Excerpt from Ch. 1
The Specters are black
The Specters are white
The Specters will haunt you and fight, fight, fight!
My breath fogged in the air as I shouted the cheer, while my fingerless gloves muffled my claps in the early autumn afternoon. I marched and clapped my way into formation and prepped myself for the lift. I felt my base, Brandon, wrap his strong hands around my calves and ankles and then I was soaring up, the wind whooshing around me, my feet instinctively planting onto his shoulders and my muscles working to keep myself balanced. The adrenalin kicked in, giving me that rush, the one that made it seem as if my blood sparkled within me and my heart danced in symphony to the head thrashing of eighties hair bands. The only reason I was on the squad was to be a flyer. It was like a death wish, sailing through the air like that, propelling my body in a way most sane people wouldn't dare. Plus, I got to satisfy both my physical need to be propelled through space and my dad’s need for me to do it in a structured environment while furthering my school career.
Just as I got my balance atop Brandon's shoulders, I noticed the crows. Their big, black bodies were littered all over the field like a bad omen—just sitting there, not doing anything but staring. Or maybe they were watching. I don't know why in those moments I was so focused on the birds, but they had always creeped me out. Maybe because they tended to hang out in my backyard like they were waiting to pick someone off. And that's when I saw him.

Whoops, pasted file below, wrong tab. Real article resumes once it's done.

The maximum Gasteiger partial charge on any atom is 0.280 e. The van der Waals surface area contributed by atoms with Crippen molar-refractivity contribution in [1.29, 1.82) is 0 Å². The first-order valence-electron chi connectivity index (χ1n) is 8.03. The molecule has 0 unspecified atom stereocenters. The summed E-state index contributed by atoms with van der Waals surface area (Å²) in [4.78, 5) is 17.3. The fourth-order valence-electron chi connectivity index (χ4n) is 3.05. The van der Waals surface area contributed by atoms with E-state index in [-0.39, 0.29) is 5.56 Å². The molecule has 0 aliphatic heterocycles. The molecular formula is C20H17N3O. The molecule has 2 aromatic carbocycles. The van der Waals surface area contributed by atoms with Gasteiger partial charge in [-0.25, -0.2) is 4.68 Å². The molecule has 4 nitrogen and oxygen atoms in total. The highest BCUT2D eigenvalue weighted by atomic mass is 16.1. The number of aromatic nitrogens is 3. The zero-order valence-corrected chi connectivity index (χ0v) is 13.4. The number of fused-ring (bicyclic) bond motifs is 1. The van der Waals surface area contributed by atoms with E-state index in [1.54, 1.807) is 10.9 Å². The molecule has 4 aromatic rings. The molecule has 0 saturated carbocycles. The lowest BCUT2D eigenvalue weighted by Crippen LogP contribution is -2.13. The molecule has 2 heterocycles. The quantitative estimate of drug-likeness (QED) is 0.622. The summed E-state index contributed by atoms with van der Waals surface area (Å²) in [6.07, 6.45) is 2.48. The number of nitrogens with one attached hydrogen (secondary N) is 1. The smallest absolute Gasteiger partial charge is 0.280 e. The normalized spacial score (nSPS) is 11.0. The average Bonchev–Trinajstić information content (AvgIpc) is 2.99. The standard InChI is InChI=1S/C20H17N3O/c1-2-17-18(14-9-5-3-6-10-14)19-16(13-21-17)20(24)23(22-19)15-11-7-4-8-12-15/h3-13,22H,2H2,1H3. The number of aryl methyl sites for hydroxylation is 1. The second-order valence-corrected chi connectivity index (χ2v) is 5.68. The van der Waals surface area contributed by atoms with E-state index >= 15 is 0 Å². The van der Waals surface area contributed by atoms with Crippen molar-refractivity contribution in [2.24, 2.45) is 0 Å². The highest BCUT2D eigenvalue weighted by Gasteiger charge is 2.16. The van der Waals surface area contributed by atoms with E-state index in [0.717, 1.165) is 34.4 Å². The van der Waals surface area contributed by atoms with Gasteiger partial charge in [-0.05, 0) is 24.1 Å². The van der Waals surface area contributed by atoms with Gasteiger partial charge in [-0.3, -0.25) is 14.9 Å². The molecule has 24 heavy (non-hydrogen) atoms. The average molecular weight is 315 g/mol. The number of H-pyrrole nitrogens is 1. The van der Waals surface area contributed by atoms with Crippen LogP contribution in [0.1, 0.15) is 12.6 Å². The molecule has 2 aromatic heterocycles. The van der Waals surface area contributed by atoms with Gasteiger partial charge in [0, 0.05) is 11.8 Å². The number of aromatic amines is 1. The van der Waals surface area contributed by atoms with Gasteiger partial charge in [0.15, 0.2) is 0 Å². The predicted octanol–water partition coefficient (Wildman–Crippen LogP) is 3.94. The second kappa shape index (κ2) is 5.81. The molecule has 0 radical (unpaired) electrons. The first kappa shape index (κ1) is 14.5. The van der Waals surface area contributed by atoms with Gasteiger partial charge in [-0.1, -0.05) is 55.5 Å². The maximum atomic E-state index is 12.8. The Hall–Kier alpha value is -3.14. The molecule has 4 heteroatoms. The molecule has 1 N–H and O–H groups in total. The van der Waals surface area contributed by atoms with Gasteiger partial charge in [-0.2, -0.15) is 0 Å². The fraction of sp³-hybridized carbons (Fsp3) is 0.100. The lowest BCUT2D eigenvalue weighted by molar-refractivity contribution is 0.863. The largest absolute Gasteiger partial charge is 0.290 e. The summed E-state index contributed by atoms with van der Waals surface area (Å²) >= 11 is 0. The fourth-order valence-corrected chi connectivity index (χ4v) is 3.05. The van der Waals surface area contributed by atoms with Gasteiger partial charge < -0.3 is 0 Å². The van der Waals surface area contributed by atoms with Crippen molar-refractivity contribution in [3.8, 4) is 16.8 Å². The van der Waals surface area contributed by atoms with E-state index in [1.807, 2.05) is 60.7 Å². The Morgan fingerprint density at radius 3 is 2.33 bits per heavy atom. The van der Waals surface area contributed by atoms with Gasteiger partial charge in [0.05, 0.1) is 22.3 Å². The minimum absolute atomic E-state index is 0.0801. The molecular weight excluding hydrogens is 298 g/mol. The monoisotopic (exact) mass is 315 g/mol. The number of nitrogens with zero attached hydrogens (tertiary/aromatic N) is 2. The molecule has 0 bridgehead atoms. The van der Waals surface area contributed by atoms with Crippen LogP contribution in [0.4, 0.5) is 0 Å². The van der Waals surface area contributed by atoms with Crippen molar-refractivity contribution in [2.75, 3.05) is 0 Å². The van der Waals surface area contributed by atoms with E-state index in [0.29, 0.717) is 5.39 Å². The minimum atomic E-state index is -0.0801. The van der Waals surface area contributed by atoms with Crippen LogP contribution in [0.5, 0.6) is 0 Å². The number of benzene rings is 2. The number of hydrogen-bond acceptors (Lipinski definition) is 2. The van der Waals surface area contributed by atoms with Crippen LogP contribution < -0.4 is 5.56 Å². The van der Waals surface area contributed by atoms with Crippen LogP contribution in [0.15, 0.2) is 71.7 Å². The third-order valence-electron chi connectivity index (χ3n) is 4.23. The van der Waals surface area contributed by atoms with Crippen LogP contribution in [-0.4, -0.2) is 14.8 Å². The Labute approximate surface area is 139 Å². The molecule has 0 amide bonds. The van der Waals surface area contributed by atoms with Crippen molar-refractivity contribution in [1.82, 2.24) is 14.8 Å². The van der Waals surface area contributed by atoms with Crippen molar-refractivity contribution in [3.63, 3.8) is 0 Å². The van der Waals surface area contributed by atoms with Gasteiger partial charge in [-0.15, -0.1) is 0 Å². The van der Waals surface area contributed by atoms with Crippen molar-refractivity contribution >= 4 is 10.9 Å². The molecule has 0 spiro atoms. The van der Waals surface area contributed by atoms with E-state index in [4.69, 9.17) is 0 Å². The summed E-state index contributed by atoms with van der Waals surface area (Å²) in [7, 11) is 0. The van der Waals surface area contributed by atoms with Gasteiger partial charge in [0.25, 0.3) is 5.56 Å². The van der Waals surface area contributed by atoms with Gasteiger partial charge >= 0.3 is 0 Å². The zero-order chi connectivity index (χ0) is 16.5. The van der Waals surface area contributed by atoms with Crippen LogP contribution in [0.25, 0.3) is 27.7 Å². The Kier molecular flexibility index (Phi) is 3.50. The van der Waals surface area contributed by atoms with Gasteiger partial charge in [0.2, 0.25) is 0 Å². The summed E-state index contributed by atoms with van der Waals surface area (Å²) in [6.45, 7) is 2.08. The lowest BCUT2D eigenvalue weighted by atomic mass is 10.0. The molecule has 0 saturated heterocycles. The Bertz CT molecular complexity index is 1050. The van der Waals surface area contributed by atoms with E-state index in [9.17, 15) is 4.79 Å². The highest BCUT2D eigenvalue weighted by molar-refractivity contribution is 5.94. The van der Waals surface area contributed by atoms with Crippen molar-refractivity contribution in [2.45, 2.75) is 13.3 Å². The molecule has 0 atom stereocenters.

He had light brown skin that made me think of caramel and his silky black hair was pulled back into a ponytail. But it was his intense dark eyes that looked as if they’d been lined with kohl that made me pause, because there was no way to look away. He was sitting amidst the crowded stands, but he was the only person I saw. Everything around me fell away aside from the thundering of my heart and his slow, cocksure grin that split his mouth as he winked a dazzling golden brown eye my way. It was the grin that did it, making me shudder so hard I felt my balance slip. I tried to recover, my arms wind-milling around me, but I heard the audience in the bleachers gasp and knew it wasn't good. And then there was just air around me.
Copyright by Katrina M. Mendolera
K.M. Randall writes fantasy and paranormal for both a general and young adult audience. Her debut novel, an epic fantasy called Fractured Dream, launched in June 2014, and her second book, The Reaper's Daughter, launched May 2015. Randall also published Fairytale Lost, a prequel to Fractured Dream, as an exclusive on Wattpad. She blogs about dreams, female heroines, and activism and its relevancy to the literary and fictional world. And when in the season, sometimes she just likes to talk about Halloween. She is currently hard at work on the second book in the Dreamer Saga series, Shattered World.